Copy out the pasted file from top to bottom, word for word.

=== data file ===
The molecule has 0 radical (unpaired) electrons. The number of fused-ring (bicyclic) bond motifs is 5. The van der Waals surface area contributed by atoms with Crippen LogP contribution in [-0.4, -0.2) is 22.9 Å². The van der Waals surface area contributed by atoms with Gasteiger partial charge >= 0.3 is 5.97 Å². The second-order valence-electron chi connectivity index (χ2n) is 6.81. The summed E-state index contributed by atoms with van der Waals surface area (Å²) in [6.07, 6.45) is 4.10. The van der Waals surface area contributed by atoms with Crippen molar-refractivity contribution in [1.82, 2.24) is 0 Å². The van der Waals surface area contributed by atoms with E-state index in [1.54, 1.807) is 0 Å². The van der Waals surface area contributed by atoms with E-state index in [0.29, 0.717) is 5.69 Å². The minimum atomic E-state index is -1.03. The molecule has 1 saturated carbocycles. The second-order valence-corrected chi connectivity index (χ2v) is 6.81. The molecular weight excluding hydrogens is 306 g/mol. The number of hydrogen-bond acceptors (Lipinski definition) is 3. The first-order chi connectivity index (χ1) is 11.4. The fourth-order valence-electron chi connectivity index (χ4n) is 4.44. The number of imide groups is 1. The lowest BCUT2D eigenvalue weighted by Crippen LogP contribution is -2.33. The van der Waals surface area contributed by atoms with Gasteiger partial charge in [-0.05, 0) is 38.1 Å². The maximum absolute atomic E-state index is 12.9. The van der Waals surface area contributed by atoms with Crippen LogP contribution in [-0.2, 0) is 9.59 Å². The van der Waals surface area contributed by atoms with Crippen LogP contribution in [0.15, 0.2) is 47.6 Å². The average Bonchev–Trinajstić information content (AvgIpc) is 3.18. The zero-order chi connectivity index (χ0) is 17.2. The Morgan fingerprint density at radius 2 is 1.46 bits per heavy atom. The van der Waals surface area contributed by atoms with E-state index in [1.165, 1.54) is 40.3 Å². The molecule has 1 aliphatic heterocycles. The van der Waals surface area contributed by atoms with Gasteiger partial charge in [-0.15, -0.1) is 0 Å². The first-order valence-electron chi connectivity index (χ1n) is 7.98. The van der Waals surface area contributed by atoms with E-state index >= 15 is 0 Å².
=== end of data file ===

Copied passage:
The molecule has 0 radical (unpaired) electrons. The number of fused-ring (bicyclic) bond motifs is 5. The van der Waals surface area contributed by atoms with Crippen LogP contribution in [-0.4, -0.2) is 22.9 Å². The van der Waals surface area contributed by atoms with Gasteiger partial charge >= 0.3 is 5.97 Å². The second-order valence-electron chi connectivity index (χ2n) is 6.81. The summed E-state index contributed by atoms with van der Waals surface area (Å²) in [6.07, 6.45) is 4.10. The van der Waals surface area contributed by atoms with Crippen molar-refractivity contribution in [1.82, 2.24) is 0 Å². The van der Waals surface area contributed by atoms with E-state index in [1.54, 1.807) is 0 Å². The van der Waals surface area contributed by atoms with E-state index in [0.29, 0.717) is 5.69 Å². The minimum atomic E-state index is -1.03. The molecule has 1 saturated carbocycles. The second-order valence-corrected chi connectivity index (χ2v) is 6.81. The molecular weight excluding hydrogens is 306 g/mol. The number of hydrogen-bond acceptors (Lipinski definition) is 3. The first-order chi connectivity index (χ1) is 11.4. The fourth-order valence-electron chi connectivity index (χ4n) is 4.44. The number of imide groups is 1. The lowest BCUT2D eigenvalue weighted by Crippen LogP contribution is -2.33. The van der Waals surface area contributed by atoms with Gasteiger partial charge in [-0.05, 0) is 38.1 Å². The maximum absolute atomic E-state index is 12.9. The van der Waals surface area contributed by atoms with Crippen LogP contribution in [-0.2, 0) is 9.59 Å². The van der Waals surface area contributed by atoms with Crippen LogP contribution in [0.15, 0.2) is 47.6 Å². The average Bonchev–Trinajstić information content (AvgIpc) is 3.18. The zero-order chi connectivity index (χ0) is 17.2. The Morgan fingerprint density at radius 2 is 1.46 bits per heavy atom. The van der Waals surface area contributed by atoms with E-state index in [1.165, 1.54) is 40.3 Å². The molecule has 1 aliphatic heterocycles. The van der Waals surface area contributed by atoms with Gasteiger partial charge in [-0.15, -0.1) is 0 Å². The first-order valence-electron chi connectivity index (χ1n) is 7.98. The van der Waals surface area contributed by atoms with E-state index >= 15 is 0 Å².